NeuEon Insights / Technology Selection & Program Management

Are Spreadsheets Secretly Running Your Business?

By Peter Karlson, Founder of NeuEon

Over the last few decades, we’ve evolved from building custom applications for every esoteric business function to creating outstanding foundational enterprise systems that can run virtually any company on the planet. Yes, even the most arcane businesses have a niche software provider or two that builds a specialized platform for their industry, but I can’t think of many business cases or data sets that don’t fit nicely into generic SFA, CRM, ERP, MRP or SCM system patterns.

So, today, we buy (instead of build) these enterprise platforms, configuring them to fit the business and modifying processes where needed. They are our systems of record—the sources of truth we use to run the business. At least, that’s what we’d like to believe.

In reality, our employees find many reasons to work outside these systems. Sometimes they lack appropriate access. They may not understand how the systems work or why it’s so important to use them. Often, they just don’t like the systems and prefer to work in their familiar desktop toolsets.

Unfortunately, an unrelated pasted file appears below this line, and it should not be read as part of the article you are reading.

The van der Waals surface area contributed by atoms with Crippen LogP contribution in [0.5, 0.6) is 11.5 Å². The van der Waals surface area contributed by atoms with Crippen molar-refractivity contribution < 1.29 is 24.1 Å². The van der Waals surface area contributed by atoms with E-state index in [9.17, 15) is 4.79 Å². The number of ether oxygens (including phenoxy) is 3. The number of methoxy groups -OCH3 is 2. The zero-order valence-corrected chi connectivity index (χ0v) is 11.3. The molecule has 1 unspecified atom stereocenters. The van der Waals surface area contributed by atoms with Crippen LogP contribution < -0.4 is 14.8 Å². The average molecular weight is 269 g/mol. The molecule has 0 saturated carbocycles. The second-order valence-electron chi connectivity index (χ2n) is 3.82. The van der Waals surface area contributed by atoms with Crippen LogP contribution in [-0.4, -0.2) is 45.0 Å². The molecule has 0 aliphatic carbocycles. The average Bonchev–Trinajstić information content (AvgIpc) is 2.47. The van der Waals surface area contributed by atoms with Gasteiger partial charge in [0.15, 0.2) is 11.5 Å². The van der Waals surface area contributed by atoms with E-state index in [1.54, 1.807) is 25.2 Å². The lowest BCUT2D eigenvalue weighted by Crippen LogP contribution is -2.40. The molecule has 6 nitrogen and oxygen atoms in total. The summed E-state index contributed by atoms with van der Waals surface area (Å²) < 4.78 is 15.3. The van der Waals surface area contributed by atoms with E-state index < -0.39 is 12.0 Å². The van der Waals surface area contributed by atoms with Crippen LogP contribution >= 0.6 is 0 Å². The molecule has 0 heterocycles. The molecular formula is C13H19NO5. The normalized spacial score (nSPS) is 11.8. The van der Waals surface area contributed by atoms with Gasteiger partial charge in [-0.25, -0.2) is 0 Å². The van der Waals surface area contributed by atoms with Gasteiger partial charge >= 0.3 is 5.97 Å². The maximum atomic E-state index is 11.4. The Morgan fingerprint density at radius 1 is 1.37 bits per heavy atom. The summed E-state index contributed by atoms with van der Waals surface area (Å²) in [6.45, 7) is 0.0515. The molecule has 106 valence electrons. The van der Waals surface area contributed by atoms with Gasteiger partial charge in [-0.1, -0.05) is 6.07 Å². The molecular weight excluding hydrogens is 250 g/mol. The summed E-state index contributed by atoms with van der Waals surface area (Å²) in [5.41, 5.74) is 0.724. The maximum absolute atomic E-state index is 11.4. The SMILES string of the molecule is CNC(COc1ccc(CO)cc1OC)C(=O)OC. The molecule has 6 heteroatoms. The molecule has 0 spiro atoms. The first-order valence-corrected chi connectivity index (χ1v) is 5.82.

Another compelling reason? The need for executive information. Leaders want to see data in a specific way based on past preferences. They may like the data sorted or rolled up in a manner the system of record doesn’t support, and they often require information from several disconnected data sources. Inevitably, a savvy spreadsheet guru pulls reports and combines the output in a spreadsheet, because it’s easy to manipulate data and create the eye-catching graphics bosses want.

Relying on spreadsheets can be a slippery slope.

Using spreadsheets outside the system of record for tracking and reporting starts innocently. Then, the spreadsheets can take on a life of their own. They’re expanded, color-coded and formatted to perfection. People love them, and leaders can’t live without them. Before long, someone is doing manual, time-consuming work to update the spreadsheets weekly, and now the spreadsheets are also systems of record and sources of truth used to make business-critical decisions.